Finally, the Norse god, Odin, hung himself on an ash tree for nine days to learn the runic alphabet and teach it to humanity. Who would care that much about language, I ask myself while singing so loud you can hear me all the way to the ninth (defunct) planet. It’s there that the peacemakers find me, there where they call my name.

Maureen Seaton has authored seventeen poetry collections, both solo and collaborative—most recently, Fibonacci Batman: New & Selected Poems (Carnegie Mellon University Press, 2013); and, with Denise Duhamel, Caprice: Collaborations: Collected, Uncollected, and New (Sibling Rivalry Press, 2015). Her awards include the Iowa Poetry Prize, Lambda Literary Award, the Publishing Triangle’s Audre Lorde Award, and an NEA Fellowship. Her work has been honored in both the Pushcart Prize Anthology and Best American Poetry. Her memoir, Sex Talks to Girls, also won a Lammy. She teaches at the University of Miami, Coral Gables, Florida.

Editors’ Notes (Posit 14)

 
If you have ever scored an especially amazing present which was difficult (if not downright painful) not to prematurely reveal, then you know how my team and I have felt while assembling the current issue of Posit! So it is with great excitement — and no small bit of relief — that we offer the masterful works of poetry and prose by this issue’s distinguished roster of contributors. Perhaps it is not such a surprise, in light of the current geopolitical climate, that certain themes recur in a number of these works. I’m thinking, for instance, of the psychology of questionable celebrity (via Lydia Davis and Joe Milazzo), the breadth and violence of domestic and global injustice (Tongo Eisen-Martin, Rajiv Mohabir, Sarah Riggs), and the toxic confluence of fraudulence with power (Joanna Fuhrman). But here you will also find a robust literature of love and hope — for instance, in the tender yet powerful work of Maureen Seaton, Rajiv Mohabir, Lynn Schmeidler, Debasis Mukhopadhyay, Tongo Eisen-Martin, and Sarah Riggs. In other words, the literature in this issue casts a penetrating light on our critical collective ills — and on how they might yet be transcended.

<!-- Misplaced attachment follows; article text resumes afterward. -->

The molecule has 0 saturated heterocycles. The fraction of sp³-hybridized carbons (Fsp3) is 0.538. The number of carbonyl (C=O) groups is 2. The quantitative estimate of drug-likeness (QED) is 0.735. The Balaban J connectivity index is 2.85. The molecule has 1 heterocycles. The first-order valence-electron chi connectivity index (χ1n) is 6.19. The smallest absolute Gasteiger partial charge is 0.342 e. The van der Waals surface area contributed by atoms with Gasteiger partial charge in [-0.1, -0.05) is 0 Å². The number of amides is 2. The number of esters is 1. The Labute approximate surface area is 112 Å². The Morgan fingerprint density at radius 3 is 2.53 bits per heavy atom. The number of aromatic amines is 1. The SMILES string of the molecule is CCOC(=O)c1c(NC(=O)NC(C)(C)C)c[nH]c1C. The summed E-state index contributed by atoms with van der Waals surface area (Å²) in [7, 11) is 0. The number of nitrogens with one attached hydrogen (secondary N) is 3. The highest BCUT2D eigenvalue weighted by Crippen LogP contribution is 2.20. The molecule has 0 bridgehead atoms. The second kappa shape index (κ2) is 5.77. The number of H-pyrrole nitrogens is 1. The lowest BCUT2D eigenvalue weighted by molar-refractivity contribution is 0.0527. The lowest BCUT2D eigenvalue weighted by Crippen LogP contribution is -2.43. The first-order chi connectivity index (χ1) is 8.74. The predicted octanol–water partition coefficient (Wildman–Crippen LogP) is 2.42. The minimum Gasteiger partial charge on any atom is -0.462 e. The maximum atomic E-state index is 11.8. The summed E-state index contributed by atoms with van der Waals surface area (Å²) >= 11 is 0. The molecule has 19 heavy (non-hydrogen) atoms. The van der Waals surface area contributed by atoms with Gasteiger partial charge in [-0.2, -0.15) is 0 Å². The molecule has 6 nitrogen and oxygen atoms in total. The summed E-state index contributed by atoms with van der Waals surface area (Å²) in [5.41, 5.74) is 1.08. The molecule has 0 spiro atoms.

So don’t miss:

Stephanie Berger’s lyric explorations of relation on both the personal and the global scale, entailing and enacting the “ethereal chasing the unspeakable” to an end which “isn’t the point & yet . . . is indispensable;”

The brilliance and precision of Lydia Davis’s Five More Claims to Fame, as sharp as a laser and as probing, bringing her profound but subtle humor to bear on human vanity and the inescapable distortions of subjectivity;

Tongo Eisen-Martin’s virtuosic convocations of voices from the besieged, indomitable heart of American urban reality, in which “the start of mass destruction / Begins and ends /in restaurant bathrooms / That some people use /And other people clean” — viewed with wisdom, musicality, and love by this “conductor of minds / In a city-wide symphony / waving souls to sing;”

Joanna Fuhrman’s witty and chiseled reimaginings of received mythoi of poetic authenticity and presidential honor, in which we learn that “before George, there was another / first president,” although, resonantly, “when the rivers voted for him, / the earth cratered in shame;”

Kevin McLellan’s spare and resonating koan-like meditations on reality, perception, identity, and existence, which is “not unlike the uncertainty // behind these open bulkhead / doors” in which one is “put into motion // from falling and stilled by / the thought of crawling;”

Joe Milazzo’s exploration of the psychology of minor celebrity, the porosity of its self-love and self-loathing, “bold shame free-styling / out towards air taken with itself,” as well as the breathless virtuosity of Palindromes Are the Fascistic Imagination’s Anagrams, its “limp exercise trailing / the mad pudge of gesticulations / tracing / the glutinous curl;”